Wardell Milan's Clough-Hanson exhibition, "Landscape! Romance, Rottenness," is a mesmerizing mix of figure and landscape, mystery and mayhem, ripeness and rot. In a series of mixed-media collages titled "Heroine: Nude and Landscape," evocative and complex women stare at us with large, limpid eyes and secrets to share. The heads and long petals of purple sunflowers become Heroine #4's dark nipples and the translucent sleeves of a designer blouse that she has accented with skintight lizard-green gloves. Sultry and self-assured, she looks straight at the viewer as she touches the edge of her pubis, though not in shame or an attempt to cover herself. This is the gesture of a woman who feels empowered by sexual energy.
Roses sprout from the back and womb of Heroine #1. Her disproportionately short legs and slightly gangly body accentuate her youth. Small hands are cupped just beneath her chin in a gesture of surprise and an attempt to shield herself. In this compelling portrait of innocence, instinct, and sexual awakening, a third arm and hand (larger and more crudely drawn) reaches under the long mane of hair that covers the young woman's breasts.
Heroine #5 is neither coiffed nor manicured. Part-woman and part-mother earth, her long strands of hair are tangled. Her torso morphs into a dense mix of vegetation and earth that looks like a compost heap, both fetid and fertile. The rest of her body is over-lit and stark-white. With the faintest of diagrams and drawings, Milan delicately traces part of her skeleton and reproductive system.
No detached oglings, no casual couplings are possible with Milan's unnerving, iconic females. They draw us into the web of life, where we glimpse the part each of us must play in nature's cycles of pubescence, full flowering, regeneration, and rot.
Milan's digital C-prints of miniature stage sets — constructed from Pop art, family photographs, and myriad other sources — also teem with life and decay. Near the center of the C-print Christopher Columbus' Discovery of the New World, Columbus wears what looks like an aluminum-foil spacesuit. He stands on top of an equally inept-looking aluminum-foil spaceship that bears the red cross that also appeared on the flags of the Nina, Pinta, and Santa Maria.
Across the top of the C-print, a jet liner flies past ancient ruins toward a large stone edifice toppled by natural disaster, modern warfare, Armageddon. African tribesmen stand next to slave traders, slaves, odalisques, and eunuchs. Near the bottom of the work, African-American teenagers, circa the '60s, sit beside their "wheels" and boom boxes. Far left, a young woman with her hair in curlers strolls with a friend across the rubble of a bombed-out city — or perhaps, the rubble of time.
Instead of discrete timelines, concise textbook accounts of history, or simplistic statements regarding the meaning of life (or progress or manifest destiny), in Milan's crowded, chaotic C-prints you'll find something richer, more entangled, and real.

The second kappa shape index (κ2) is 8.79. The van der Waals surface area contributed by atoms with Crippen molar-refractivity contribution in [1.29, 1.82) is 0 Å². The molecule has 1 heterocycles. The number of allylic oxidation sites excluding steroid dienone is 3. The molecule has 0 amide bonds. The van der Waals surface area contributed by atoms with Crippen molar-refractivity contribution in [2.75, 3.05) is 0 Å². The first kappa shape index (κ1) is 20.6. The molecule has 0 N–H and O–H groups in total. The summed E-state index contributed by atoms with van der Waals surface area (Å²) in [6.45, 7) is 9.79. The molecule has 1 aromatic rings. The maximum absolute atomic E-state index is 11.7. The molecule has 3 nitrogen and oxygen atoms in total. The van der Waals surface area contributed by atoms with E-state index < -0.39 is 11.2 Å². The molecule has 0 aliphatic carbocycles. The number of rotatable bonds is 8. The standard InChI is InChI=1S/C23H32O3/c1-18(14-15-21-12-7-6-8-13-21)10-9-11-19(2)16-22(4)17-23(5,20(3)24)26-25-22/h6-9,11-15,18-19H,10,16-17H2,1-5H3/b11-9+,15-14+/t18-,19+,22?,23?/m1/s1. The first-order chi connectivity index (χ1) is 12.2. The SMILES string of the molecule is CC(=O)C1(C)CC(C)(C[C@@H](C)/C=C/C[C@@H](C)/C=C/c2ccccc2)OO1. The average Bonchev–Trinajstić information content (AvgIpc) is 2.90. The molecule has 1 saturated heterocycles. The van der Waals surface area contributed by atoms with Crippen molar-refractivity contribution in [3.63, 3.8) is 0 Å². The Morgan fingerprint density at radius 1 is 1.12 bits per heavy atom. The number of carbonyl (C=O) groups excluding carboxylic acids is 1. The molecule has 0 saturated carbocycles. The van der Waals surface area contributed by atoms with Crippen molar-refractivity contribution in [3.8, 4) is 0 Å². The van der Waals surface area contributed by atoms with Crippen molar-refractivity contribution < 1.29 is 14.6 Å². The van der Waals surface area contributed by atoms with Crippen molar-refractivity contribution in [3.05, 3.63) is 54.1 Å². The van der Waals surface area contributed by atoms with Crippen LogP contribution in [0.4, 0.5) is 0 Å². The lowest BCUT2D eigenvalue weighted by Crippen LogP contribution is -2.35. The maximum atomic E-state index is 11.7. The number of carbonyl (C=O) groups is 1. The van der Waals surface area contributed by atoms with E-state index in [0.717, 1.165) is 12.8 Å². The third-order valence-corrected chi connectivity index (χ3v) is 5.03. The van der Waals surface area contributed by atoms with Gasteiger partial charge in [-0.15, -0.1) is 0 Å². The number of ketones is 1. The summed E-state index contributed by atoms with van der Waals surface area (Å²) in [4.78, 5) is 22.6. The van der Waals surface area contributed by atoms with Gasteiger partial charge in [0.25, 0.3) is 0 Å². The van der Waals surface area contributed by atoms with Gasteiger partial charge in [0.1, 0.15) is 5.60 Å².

Through December 8th
It's a pleasure to watch an artist grow. During the last four years, Matthew Hasty has evolved from a good, slightly garish landscape painter to an artist whose panoramas of the Delta in his L Ross exhibition, "Gravity," are some of the most spectacular and subtly nuanced landscapes seen this year. In Crepuscular Rays and Cloudburst, rays of light spread across the entire surface of these 4-by-5-foot paintings. As the rays pass through cloudbanks and open sky, their colors change from silver to endlessly gradated shades of ochre, amber, and white-gold. The moist earth that borders the bottom of these works is also softly glowing.
In another subtly stunning landscape, Moonlit Cottonfield, thousands of tiny off-white puffs create hundreds of rows of cotton. Like lines of perspective, the rows narrow near the horizon, converging in a pool of soft light cast by a full moon. Hasty's mix of mist and moonlight nearly obscures the slender pines that stand like ghostly sentinels at the edge of a field.
Hasty's dark, effervescent, but still compelling, River Sunset does not blaze with saturate color. Instead, clouds scatter across a lavender-gray sky like embers. The sky's reflection in the muddy Mississippi turns water into burgundy wine. Just beneath the setting sun, a slender shaft of light streaks across the river. Hasty glazes the earth with as much care as his sunsets and the surfaces of water. You'll find burnt sienna and gold-green tints in the fertile Delta riverbank at the bottom of the painting.
Hasty hopes this body of work will "elicit an emotional response and have a soothing effect on viewers that invites contemplation." Hasty's luminous landscapes succeed in this and much more. If we look, really look — this increasingly accomplished artist reminds us — each bend in a river, each sunset, each patch of umber earth is a masterwork of texture, color, composition, and light.
Through November 30th